Fannie Gadouas is an artist originally from a very small, religious and conservative community outside of Ottawa. Unsatisfied with this constrictive environment, she spent a few years moving around before settling down in Montreal. Gadouas is an interdisciplinary artist working with photography, fiber arts and performance. Her work explores issues pertaining to feminine identity and experience. By re-appropriating various traditional imagery, techniques and rituals, she questions and challenges the way gendered identity is constructed, inherited and perceived in western society. Informed and greatly influenced by feminist theory, the work Fannie Gadouas produces is a critical response to the social structure of western society.
What do you hope to accomplish during the residency?
As a cisgendered, twenty one year old, mostly heterosexual, white, able bodied, educated, middle class women living in Montreal, I consider myself quite privileged in terms of the oppression I might experience on a daily basis. Having said all of this, a million questions pop into my head! Why is feminism still relevant in my life? Why do I feel an urge to fight a system which claims to have reached gender equality? Why do I feel like my body is being controlled by politics and more importantly what kind of feminism do I want and need?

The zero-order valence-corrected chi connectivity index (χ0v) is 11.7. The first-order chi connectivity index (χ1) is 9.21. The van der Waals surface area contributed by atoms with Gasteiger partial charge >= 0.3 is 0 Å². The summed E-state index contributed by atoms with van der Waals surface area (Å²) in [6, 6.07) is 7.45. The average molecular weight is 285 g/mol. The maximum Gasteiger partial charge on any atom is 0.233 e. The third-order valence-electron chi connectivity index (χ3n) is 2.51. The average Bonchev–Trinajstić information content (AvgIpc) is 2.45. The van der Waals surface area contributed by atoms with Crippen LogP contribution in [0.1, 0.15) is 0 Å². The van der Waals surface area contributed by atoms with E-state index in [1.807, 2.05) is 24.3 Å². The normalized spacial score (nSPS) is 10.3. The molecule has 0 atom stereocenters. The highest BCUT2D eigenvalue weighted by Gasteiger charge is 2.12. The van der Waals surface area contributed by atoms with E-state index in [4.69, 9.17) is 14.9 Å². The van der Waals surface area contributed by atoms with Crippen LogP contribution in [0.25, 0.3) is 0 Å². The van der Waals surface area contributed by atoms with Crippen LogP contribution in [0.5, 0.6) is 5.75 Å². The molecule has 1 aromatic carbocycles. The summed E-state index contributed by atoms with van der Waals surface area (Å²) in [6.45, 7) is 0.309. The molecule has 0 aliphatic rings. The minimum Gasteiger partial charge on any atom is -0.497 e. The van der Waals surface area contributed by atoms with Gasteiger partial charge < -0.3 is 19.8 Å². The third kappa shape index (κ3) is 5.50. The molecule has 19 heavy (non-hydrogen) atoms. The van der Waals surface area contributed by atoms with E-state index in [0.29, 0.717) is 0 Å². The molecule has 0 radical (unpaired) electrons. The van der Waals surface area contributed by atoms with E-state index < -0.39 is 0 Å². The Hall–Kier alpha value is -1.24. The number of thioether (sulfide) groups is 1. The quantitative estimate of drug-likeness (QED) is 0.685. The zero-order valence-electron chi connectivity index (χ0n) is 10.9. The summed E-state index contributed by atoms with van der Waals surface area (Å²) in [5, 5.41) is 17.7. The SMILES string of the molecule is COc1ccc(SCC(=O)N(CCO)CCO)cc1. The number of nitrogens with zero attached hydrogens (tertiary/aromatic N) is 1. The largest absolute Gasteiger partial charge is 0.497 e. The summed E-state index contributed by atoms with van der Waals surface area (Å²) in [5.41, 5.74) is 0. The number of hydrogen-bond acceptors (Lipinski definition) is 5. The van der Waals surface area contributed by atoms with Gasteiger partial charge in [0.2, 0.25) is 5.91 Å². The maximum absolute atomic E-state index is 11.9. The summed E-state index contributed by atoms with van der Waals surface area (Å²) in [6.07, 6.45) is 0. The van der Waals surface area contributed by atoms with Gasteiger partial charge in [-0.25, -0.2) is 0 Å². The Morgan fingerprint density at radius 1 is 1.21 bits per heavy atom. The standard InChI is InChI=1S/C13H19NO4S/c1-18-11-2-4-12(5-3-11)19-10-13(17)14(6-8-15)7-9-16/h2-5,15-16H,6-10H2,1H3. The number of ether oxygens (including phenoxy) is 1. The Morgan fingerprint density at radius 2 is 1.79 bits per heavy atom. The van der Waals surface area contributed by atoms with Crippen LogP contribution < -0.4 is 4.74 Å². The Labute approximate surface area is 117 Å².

During the FAC residency program, I intend to research and draft a small publication. My goal is to create a visually appealing and accessible booklet/zine which will operate as a personal manifesto. This zine will consider what I am, and am not, as both carnal and conscious being. My writing will be supported by passages from the works of various established critical thinkers. The booklet will also serve as a “reading list” or reference for those wanting more. Often unsatisfied by the inability to communicate clear political ideas in my artistic practice, this project is an attempt to increase the accessibility of concepts surrounding oppression and the ways it functions in our western, patriarchal, capitalist society.
Find out more about Fannie!